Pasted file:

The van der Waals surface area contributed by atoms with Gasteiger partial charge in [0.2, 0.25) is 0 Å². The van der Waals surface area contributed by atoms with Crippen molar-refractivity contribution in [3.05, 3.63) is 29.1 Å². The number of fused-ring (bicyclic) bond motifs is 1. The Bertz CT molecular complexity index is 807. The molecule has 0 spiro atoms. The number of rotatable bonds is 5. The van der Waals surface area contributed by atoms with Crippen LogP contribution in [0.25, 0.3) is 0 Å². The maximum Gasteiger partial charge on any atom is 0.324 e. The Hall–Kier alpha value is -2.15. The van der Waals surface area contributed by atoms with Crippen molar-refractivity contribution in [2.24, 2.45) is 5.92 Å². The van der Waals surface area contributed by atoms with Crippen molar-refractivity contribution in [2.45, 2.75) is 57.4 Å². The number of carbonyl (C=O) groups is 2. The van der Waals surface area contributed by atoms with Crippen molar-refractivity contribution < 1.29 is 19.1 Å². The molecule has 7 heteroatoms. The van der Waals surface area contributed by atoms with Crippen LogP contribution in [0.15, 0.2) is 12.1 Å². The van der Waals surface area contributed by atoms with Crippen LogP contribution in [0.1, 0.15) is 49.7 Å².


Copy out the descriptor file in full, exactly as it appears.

The van der Waals surface area contributed by atoms with Gasteiger partial charge in [0.2, 0.25) is 0 Å². The van der Waals surface area contributed by atoms with Crippen molar-refractivity contribution in [3.05, 3.63) is 29.1 Å². The number of fused-ring (bicyclic) bond motifs is 1. The Bertz CT molecular complexity index is 807. The molecule has 0 spiro atoms. The number of rotatable bonds is 5. The van der Waals surface area contributed by atoms with Crippen LogP contribution in [0.25, 0.3) is 0 Å². The maximum Gasteiger partial charge on any atom is 0.324 e. The Hall–Kier alpha value is -2.15. The van der Waals surface area contributed by atoms with Crippen molar-refractivity contribution in [2.24, 2.45) is 5.92 Å². The van der Waals surface area contributed by atoms with Crippen molar-refractivity contribution in [2.45, 2.75) is 57.4 Å². The number of carbonyl (C=O) groups is 2. The van der Waals surface area contributed by atoms with Crippen molar-refractivity contribution < 1.29 is 19.1 Å². The molecule has 7 heteroatoms. The van der Waals surface area contributed by atoms with Crippen LogP contribution in [0.15, 0.2) is 12.1 Å². The van der Waals surface area contributed by atoms with Crippen LogP contribution in [0.1, 0.15) is 49.7 Å².